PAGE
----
Feasibility study of a hand guided robotic drill for cochleostomy.

Brett P, Du X, Zoka-Assadi M, Coulson C, Reid A, Proops D - Biomed Res Int (2014)

The hand guided robotic drill unit.
© Copyright Policy
Related In: Results  -  Collection

License
Show All Figures
getmorefigures.php?uid=PMC4109386&req=5

fig7: The hand guided robotic drill unit.
Mentions: The drill unit comprises drill bit rotation drive and sensing elements and is shown in Figure 7. Standard drill bits are readily changed using the chuck. Feed force is measured by a displacement sensor and torque is measured using drive current of the DC motor. The control unit has a two-tier hierarchy: servo level and high-level controllers. The servo controls the rotation drive of the drill at 40 Hz and communicates with the PC through ethernet connection. The high-level controller responds to key stages and states of the drilling process by selecting predefined strategies. The selection is based on the interpreted state of the drilling process where the high-level controller discriminates characteristics in the coupled sensory transients indicating the onset of breakthrough. All control system and sensory functions operate in hardware. Progress of the procedure is relayed to the clinician on the screen. The drilling process is also indicated by the LEDs on the control unit. The drill will stop rotating when the cochleostomy is complete. The LED bars on the control unit indicate contacting force level between the drill bit and tissue and provide indication to the operator on the most suitable feed force range for the task. This arrangement for the bars works well in experimental trials and demonstrates a useful principle for practice.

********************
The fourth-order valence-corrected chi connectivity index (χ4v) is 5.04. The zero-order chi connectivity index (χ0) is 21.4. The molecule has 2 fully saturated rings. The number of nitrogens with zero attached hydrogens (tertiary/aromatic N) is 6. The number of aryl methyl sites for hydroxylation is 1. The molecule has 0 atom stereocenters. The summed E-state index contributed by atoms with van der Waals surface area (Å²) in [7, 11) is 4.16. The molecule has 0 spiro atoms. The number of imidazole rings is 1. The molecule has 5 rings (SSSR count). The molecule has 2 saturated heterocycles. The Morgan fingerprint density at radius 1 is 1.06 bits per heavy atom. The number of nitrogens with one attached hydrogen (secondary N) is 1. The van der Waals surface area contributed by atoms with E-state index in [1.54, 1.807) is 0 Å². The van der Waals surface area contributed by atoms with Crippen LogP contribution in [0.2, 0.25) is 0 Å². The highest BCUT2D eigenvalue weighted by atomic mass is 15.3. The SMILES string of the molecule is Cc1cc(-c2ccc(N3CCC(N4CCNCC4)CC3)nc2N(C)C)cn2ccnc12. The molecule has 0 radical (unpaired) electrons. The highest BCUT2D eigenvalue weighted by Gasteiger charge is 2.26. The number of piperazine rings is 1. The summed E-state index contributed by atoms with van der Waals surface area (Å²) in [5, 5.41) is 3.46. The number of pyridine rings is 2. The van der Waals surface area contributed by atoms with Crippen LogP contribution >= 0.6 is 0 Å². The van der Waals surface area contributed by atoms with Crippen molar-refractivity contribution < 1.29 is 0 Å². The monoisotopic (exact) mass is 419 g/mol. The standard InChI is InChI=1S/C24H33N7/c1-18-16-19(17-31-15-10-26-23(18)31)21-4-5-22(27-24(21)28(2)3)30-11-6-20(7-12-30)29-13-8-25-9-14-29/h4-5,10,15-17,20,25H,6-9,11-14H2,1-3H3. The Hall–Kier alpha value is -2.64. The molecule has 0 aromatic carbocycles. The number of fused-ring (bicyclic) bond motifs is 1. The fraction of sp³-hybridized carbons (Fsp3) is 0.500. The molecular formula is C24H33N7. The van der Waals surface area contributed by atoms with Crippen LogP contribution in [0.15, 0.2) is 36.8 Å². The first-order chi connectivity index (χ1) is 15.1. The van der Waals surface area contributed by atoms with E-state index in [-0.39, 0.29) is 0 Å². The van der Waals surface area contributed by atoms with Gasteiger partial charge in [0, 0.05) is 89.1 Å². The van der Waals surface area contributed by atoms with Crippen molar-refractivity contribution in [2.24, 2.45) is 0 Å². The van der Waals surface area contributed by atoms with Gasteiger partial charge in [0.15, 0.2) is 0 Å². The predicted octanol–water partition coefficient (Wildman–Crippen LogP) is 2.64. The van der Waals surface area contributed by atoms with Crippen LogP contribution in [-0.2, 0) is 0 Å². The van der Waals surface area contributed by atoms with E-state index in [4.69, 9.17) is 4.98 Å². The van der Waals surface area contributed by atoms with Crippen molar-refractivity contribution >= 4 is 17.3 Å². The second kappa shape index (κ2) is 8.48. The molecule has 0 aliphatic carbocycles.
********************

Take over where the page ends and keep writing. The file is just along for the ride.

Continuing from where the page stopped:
Bottom Line: The device operates with differing presentation of tissues resulting from variation in anatomy and demonstrates the ability to control or avoid penetration of tissue layers as required and to respond to intended rather than involuntary motion of the surgeon operator.The advantage of hand guided over an arm supported system is that it offers flexibility in adjusting the drilling trajectory.This can be important to initiate cutting on a hard convex tissue surface without slipping and then to proceed on the desired trajectory after cutting has commenced.

View Article: PubMed Central - PubMed

Affiliation: Brunel Institute for Bioengineering, Brunel University, London UB8 3PH, UK.

ABSTRACT
The concept of a hand guided robotic drill has been inspired by an automated, arm supported robotic drill recently applied in clinical practice to produce cochleostomies without penetrating the endosteum ready for inserting cochlear electrodes. The smart tactile sensing scheme within the drill enables precise control of the state of interaction between tissues and tools in real-time. This paper reports development studies of the hand guided robotic drill where the same consistent outcomes, augmentation of surgeon control and skill, and similar reduction of induced disturbances on the hearing organ are achieved. The device operates with differing presentation of tissues resulting from variation in anatomy and demonstrates the ability to control or avoid penetration of tissue layers as required and to respond to intended rather than involuntary motion of the surgeon operator. The advantage of hand guided over an arm supported system is that it offers flexibility in adjusting the drilling trajectory. This can be important to initiate cutting on a hard convex tissue surface without slipping and then to proceed on the desired trajectory after cutting has commenced. The results for trials on phantoms show that drill unit compliance is an important factor in the design.

Show MeSH